S&P Global downgraded AMC Theaters' credit rating last week to a CCC-. They were originally at a B rating before the widespread movie theater chain closures occurred. This brings the popular theater chain from "Highly speculative" to "Default imminent, with little prospect for recovery." In other words, there's a pretty good chance AMC won't be opening back up when all of this is over, which is terrible news for employees and moviegoers who were hoping for things to get back to normal soon.
While President Donald Trump is giving an estimate of April 30th for businesses to open again, there are other analysts who believe this could last well into the summer. S&P analysts state, "We expect AMC Entertainment Holdings Inc.'s AMC theaters will remain closed beyond June," due to the impact of global current events. You can read more from their statement below.
"We do not believe AMC has sufficient sources of liquidity to cover its expected negative cash flows past mid-summer, and we believe the company will likely breach its 6x net senior secured leverage covenant when tested on Sept. 30, 2020, absent a waiver from its lenders."
AMC is/was the biggest theater chain in North America. However, like a lot of big businesses, it is drowning in debt and it's only getting worse now that all of their theaters are closed. It is believed that the same thing could happen to stores like Macy's and The Gap. This is proving to be catastrophic across the board for businesses big and small. AMC reported a $5 billion-plus deficit at the end of 2019 and losses of $149 million for the year. This is after netting $110 million in 2018.
AMC's top executives have announced they will take significant pay cuts to keep everything afloat for as long as they can. Additionally, the company has furloughed 600 corporate employees. S&P analysts are unsure if all of the cost cutting measures will be able to help out in the long run. They had this to say in a recent report.
"Even after significantly lowering its fixed costs and capital spending requirements, we only expect the company's liquidity sources to last through mid-summer and are revising our assessment of AMC's liquidity to weak. The company will likely pursue incremental financing through the CARES act or its lenders, but it is unclear when or if it will be able to secure additional liquidity."
If AMC is success in gaining financing through the CARES act, they may be able to keep their doors open. However, that will all depend on when everything is able to get back to some form of normalcy. For now, it doesn't look good, which means everybody may have to stay indoors for a lot longer than expected. Right now, this is pretty much on a day to day basis, so we're just going to have to wait this out. This news was first announced by S&P Global.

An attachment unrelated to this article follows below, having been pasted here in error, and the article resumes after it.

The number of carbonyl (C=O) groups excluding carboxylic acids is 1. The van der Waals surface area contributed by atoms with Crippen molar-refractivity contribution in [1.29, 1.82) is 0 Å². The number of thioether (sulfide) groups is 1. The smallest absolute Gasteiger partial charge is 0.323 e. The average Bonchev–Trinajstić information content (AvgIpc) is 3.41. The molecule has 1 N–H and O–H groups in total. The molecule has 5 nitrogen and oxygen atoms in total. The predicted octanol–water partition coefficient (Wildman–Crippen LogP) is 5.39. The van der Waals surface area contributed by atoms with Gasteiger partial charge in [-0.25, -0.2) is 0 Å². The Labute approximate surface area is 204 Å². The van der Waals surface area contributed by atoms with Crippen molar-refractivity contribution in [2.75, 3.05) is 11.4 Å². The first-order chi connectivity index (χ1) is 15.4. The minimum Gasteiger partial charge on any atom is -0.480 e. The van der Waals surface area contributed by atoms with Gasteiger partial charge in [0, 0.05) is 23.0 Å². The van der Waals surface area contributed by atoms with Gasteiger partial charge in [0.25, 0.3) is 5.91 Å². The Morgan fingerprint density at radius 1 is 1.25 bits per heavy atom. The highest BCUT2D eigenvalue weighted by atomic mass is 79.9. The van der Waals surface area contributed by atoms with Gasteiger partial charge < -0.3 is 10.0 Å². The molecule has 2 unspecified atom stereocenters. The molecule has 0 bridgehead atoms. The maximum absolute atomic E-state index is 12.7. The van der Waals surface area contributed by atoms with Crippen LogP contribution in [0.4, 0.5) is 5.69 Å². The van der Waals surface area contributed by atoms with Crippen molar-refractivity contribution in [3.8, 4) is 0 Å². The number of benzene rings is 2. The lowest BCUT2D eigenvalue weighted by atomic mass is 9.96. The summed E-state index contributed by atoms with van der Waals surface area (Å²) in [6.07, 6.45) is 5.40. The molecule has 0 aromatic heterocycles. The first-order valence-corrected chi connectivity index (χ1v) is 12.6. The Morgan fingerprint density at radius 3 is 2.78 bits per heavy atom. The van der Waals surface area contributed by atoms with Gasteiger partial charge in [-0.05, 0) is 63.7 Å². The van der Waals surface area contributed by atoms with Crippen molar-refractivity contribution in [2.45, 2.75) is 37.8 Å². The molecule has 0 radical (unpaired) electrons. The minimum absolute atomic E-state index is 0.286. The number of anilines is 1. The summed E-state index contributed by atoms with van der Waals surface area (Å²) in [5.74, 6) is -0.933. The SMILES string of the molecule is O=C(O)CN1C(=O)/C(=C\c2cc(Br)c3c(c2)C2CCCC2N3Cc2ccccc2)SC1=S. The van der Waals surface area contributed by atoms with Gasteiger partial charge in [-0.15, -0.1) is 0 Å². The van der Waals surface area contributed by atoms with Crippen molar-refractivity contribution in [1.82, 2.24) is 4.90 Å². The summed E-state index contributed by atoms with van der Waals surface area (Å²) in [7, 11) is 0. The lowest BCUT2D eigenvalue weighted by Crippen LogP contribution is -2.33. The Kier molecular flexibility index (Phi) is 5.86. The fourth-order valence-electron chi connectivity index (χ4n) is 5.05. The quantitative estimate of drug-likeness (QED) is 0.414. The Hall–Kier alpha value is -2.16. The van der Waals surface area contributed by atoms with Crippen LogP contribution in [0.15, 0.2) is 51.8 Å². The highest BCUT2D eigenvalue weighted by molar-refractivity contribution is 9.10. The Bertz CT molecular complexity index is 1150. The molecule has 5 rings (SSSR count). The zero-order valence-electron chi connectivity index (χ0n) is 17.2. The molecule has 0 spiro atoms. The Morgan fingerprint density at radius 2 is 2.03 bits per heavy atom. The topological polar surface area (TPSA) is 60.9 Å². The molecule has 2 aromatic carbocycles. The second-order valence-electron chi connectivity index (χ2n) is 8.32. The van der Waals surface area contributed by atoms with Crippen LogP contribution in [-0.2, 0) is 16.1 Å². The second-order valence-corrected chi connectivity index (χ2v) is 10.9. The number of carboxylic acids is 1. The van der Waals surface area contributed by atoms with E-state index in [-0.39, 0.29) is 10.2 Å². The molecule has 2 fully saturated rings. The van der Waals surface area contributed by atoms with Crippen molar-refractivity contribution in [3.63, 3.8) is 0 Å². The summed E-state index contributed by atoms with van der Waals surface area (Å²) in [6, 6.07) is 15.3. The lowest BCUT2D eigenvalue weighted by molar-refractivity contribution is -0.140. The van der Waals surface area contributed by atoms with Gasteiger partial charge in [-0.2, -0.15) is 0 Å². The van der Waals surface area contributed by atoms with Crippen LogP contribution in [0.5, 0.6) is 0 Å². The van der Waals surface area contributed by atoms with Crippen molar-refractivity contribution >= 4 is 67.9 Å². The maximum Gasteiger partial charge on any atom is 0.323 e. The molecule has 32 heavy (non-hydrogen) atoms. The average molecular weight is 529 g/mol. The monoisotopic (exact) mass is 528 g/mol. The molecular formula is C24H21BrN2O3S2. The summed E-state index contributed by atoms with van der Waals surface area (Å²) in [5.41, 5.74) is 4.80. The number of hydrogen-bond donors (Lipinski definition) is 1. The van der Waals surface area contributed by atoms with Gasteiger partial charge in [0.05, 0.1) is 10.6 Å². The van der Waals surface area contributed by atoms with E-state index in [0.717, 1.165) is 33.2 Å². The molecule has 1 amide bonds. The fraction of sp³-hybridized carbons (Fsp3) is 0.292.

Who Wants To Be A Millionaire? drama Quiz will be revealed to AMC viewers on Sunday May 31.
The network will launch the series, which is produced by The Crown producer Left Bank Pictures and is a co-production with British network ITV, over three weeks with the second and third episodes airing June 7 and June 14 respectively. The full series will be available to binge on AMC Premiere from May 31.
This comes after ITV revealed that it will air the three-part drama on April 13.
Quiz, directed by Stephen Frears A Very English Scandal and written by James Graham Brexit: An Uncivil War, tells the story of how Charles and Diana Ingram attempted an 'audacious heist' on the quiz show Who Wants to Be a Millionaire? Major Ingram Matthew Macfadyen, his wife Diana Sian Clifford and an accomplice, Tecwen Whittock Michael Jibson, who was sitting in the audience, were accused of cheating their way to a million pounds on the popular game show. The couple stood trial for conspiring by coughing during the recording to signify the correct answers to the multiple-choice questions posed to the Major by host, Chris Tarrant Michael Sheen.
Aisling Bea, star of Hulu's This Way's Up, plays ITV Entertainment boss Claudia Rosencrantz and Catastrophe star Mark Bonnar plays Paul Smith, Chairman of Celador Television and creator of Millionaire.
Creator James Graham told Deadline earlier this year, “It's quite easy to make TV people look pretentious and smug on TV, but that's the trope. They just run around in suits and they're really metropolitan and cutting and smug, and I don't think that's very interesting. So, I tried to humanize them and make them people with vulnerabilities and doubts and uncertainties and desires like everyone else.”
Graham added that one of the things that fascinated him was that he didn't think there were any bad guys in Quiz. “To this day, Paul Smith still believes that they are guilty, and he believes that very passionately. Whether it was the coughing, whether it was something else, he's convinced that people came into the thing that he created, sold around the world, and that these people are trying to destroy that. So, he feels that very keenly. And I think if you represent that honestly and sincerely, then he might be wrong, but he believes it. Similarly, the Ingrams are a normal people who go through this extraordinary story where they're thrown into the limelight. They're made an international laughing stocks, and they're on trial for their freedom. They may get sent to jail if they're found guilty. You try and create three-dimensional people,” he added.